CONCLUSION

A lot of medicinal plants have been under research for treatment of various disorders, be it common flu, HIV or diabetes. But due to the risk of increasing microbial resistance to the already existing drugs, there has been shift from plant metabolites to endophytic metabolites for treatment of different kinds of disorders. The easy availability of endophytes throughout the plant is a major advantage. Extraction and isolation of specific endophytes thus becomes a relatively simple process. Another important thing to note is the relation between the source of the endophyte and endophyte itself. The plants that are known to have specific pharmaceutical importance will definitely possess endophytes with similar properties. Therefore, the main area of focus is the endophytes collected from medicinal plants known to possess anti-diabetic properties. South India is a rich source of medicinal plants and there have been various literatures and manuscripts that talk about the same.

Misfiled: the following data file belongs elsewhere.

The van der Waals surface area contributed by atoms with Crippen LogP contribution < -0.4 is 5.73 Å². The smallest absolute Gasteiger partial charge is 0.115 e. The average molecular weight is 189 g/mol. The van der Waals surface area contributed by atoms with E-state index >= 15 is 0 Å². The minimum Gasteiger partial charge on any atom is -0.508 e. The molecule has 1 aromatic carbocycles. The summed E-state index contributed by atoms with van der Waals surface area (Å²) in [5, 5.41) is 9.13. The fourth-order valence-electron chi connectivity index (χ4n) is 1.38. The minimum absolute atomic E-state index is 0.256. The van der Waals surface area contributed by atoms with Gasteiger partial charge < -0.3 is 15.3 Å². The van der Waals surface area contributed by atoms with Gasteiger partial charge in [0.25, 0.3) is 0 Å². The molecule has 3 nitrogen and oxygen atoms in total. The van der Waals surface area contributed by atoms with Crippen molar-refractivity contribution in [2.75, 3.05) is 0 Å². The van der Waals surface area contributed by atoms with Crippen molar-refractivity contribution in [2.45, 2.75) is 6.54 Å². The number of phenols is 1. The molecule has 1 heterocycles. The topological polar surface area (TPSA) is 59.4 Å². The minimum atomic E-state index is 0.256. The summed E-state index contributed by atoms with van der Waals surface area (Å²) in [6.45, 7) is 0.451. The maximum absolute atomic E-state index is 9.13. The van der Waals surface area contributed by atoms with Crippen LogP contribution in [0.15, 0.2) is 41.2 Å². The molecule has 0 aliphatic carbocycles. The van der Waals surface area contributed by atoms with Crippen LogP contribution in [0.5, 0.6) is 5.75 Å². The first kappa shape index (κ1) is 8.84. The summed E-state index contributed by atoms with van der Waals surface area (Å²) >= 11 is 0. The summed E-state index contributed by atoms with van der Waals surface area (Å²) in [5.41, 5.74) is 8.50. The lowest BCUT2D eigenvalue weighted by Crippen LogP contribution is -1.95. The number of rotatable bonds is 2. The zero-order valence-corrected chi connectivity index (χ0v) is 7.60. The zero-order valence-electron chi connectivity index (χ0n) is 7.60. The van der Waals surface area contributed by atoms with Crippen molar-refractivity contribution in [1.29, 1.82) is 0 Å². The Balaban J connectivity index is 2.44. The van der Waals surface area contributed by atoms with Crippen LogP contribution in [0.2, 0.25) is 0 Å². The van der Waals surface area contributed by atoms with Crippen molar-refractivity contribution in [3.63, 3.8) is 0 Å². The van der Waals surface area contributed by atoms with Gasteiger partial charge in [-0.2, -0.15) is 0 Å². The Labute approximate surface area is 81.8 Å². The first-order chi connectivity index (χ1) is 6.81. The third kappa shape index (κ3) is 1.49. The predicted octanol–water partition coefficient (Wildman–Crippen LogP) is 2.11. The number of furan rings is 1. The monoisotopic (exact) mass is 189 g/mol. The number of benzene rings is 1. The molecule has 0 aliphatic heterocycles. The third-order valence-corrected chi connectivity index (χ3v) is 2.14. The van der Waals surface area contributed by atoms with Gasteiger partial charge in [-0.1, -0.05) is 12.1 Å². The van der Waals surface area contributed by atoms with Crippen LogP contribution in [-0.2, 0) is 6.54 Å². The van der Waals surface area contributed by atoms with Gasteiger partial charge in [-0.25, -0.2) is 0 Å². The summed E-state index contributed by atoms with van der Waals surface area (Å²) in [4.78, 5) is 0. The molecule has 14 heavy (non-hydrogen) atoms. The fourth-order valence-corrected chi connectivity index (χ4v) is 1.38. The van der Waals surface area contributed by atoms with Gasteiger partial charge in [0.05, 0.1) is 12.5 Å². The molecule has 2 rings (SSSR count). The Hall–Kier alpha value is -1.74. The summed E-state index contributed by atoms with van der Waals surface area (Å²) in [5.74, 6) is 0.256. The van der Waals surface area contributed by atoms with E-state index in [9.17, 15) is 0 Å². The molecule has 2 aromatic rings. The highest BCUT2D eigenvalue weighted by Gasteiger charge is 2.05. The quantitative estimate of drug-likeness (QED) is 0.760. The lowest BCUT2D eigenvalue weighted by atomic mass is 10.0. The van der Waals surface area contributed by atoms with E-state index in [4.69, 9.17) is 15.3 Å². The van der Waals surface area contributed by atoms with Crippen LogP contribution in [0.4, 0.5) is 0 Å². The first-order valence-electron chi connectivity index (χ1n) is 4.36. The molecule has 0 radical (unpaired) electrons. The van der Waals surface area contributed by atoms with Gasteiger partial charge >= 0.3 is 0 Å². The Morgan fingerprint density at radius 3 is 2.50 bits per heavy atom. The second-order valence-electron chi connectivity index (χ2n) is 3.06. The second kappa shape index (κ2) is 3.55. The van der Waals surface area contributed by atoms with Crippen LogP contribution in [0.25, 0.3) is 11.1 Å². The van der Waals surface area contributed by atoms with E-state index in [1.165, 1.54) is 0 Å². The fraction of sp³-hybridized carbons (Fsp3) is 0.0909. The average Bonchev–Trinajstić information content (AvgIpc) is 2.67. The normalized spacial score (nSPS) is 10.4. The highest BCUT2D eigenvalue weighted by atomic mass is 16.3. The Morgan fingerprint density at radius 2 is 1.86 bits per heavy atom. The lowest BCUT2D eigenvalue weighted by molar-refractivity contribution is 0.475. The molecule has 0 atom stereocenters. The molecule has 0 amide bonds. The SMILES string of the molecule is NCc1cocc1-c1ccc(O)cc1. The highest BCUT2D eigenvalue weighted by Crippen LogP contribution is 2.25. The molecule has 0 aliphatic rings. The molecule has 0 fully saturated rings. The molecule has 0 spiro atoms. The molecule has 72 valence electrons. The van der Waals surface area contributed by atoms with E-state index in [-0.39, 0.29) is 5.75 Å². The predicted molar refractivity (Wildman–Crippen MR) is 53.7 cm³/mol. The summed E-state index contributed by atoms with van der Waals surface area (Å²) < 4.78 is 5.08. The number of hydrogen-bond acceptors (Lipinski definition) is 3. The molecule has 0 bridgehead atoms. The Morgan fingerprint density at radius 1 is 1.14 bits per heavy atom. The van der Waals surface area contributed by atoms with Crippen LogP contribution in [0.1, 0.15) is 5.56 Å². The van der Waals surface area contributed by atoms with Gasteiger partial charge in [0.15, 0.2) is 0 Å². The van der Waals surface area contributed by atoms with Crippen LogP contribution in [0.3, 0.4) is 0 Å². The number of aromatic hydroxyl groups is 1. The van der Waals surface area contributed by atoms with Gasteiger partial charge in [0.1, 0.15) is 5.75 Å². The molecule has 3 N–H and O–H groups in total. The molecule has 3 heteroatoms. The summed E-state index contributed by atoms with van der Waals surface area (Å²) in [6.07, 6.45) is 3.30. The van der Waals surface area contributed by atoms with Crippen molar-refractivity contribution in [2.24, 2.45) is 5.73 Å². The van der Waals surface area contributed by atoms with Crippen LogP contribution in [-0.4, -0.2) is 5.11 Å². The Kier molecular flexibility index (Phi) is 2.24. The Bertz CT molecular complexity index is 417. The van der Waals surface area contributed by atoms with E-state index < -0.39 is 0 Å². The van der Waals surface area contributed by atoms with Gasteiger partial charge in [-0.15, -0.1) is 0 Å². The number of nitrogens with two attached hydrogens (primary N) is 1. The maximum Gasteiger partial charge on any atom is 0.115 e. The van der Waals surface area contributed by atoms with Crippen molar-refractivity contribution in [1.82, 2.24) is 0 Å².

ACKNOWLEDGEMENT

Authors acknowledge the immense help received from the scholars whose articles are cited and included in references of this manuscript. The authors are also grateful to authors / editors / publishers of all those articles, journals and books from where the literature for this article has been reviewed and discussed.

 

SOURCE OF FUNDING

This review article has been prepared without funding and as independent study under the guidance of Dr. Gayathri M.

 

CONFLICT OF INTEREST

The authors express no conflict of interest.

 

ABBREVIATIONS USED

WHO: World Health Organization.

HIV: Human Immunodeficiency Virus.

 

 

 

References: